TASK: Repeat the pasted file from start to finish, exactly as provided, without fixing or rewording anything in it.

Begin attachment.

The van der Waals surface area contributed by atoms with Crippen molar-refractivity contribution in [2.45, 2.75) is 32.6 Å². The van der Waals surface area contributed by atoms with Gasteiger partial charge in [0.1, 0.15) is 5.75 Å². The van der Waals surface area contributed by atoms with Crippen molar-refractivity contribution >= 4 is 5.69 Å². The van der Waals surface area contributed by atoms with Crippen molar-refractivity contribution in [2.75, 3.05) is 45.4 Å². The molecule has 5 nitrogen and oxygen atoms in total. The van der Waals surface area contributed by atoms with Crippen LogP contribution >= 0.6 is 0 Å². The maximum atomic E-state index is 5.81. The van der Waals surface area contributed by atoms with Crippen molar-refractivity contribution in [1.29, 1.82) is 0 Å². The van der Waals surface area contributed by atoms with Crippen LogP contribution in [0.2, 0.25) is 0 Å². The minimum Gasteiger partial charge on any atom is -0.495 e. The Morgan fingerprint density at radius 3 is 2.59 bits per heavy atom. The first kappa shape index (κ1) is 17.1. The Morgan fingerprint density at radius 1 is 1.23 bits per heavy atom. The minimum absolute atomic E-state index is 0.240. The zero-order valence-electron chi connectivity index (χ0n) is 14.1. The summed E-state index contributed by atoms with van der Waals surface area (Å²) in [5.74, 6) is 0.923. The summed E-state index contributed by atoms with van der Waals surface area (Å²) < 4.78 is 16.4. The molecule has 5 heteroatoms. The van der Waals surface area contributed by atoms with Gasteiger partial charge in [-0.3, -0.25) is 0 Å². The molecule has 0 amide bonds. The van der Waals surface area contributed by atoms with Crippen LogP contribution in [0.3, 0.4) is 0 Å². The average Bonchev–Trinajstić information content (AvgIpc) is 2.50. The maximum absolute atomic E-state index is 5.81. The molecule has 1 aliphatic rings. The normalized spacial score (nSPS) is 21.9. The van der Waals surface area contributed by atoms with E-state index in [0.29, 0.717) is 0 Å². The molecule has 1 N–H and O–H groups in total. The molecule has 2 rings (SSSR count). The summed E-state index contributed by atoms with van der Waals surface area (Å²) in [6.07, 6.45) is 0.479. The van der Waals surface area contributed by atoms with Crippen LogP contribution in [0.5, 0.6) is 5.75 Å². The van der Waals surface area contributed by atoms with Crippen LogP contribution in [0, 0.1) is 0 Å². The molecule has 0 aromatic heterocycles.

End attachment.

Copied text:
The van der Waals surface area contributed by atoms with Crippen molar-refractivity contribution in [2.45, 2.75) is 32.6 Å². The van der Waals surface area contributed by atoms with Gasteiger partial charge in [0.1, 0.15) is 5.75 Å². The van der Waals surface area contributed by atoms with Crippen molar-refractivity contribution >= 4 is 5.69 Å². The van der Waals surface area contributed by atoms with Crippen molar-refractivity contribution in [2.75, 3.05) is 45.4 Å². The molecule has 5 nitrogen and oxygen atoms in total. The van der Waals surface area contributed by atoms with Crippen LogP contribution >= 0.6 is 0 Å². The maximum atomic E-state index is 5.81. The van der Waals surface area contributed by atoms with Crippen molar-refractivity contribution in [1.29, 1.82) is 0 Å². The van der Waals surface area contributed by atoms with Crippen LogP contribution in [0.2, 0.25) is 0 Å². The minimum Gasteiger partial charge on any atom is -0.495 e. The Morgan fingerprint density at radius 3 is 2.59 bits per heavy atom. The first kappa shape index (κ1) is 17.1. The Morgan fingerprint density at radius 1 is 1.23 bits per heavy atom. The minimum absolute atomic E-state index is 0.240. The zero-order valence-electron chi connectivity index (χ0n) is 14.1. The summed E-state index contributed by atoms with van der Waals surface area (Å²) in [5.74, 6) is 0.923. The summed E-state index contributed by atoms with van der Waals surface area (Å²) < 4.78 is 16.4. The molecule has 5 heteroatoms. The van der Waals surface area contributed by atoms with Gasteiger partial charge in [-0.3, -0.25) is 0 Å². The molecule has 0 amide bonds. The van der Waals surface area contributed by atoms with Crippen LogP contribution in [0.3, 0.4) is 0 Å². The average Bonchev–Trinajstić information content (AvgIpc) is 2.50. The maximum absolute atomic E-state index is 5.81. The molecule has 1 aliphatic rings. The normalized spacial score (nSPS) is 21.9. The van der Waals surface area contributed by atoms with E-state index in [0.29, 0.717) is 0 Å². The molecule has 1 N–H and O–H groups in total. The molecule has 2 rings (SSSR count). The summed E-state index contributed by atoms with van der Waals surface area (Å²) in [6.07, 6.45) is 0.479. The van der Waals surface area contributed by atoms with Crippen LogP contribution in [0.5, 0.6) is 5.75 Å². The van der Waals surface area contributed by atoms with Crippen LogP contribution in [0, 0.1) is 0 Å². The molecule has 0 aromatic heterocycles.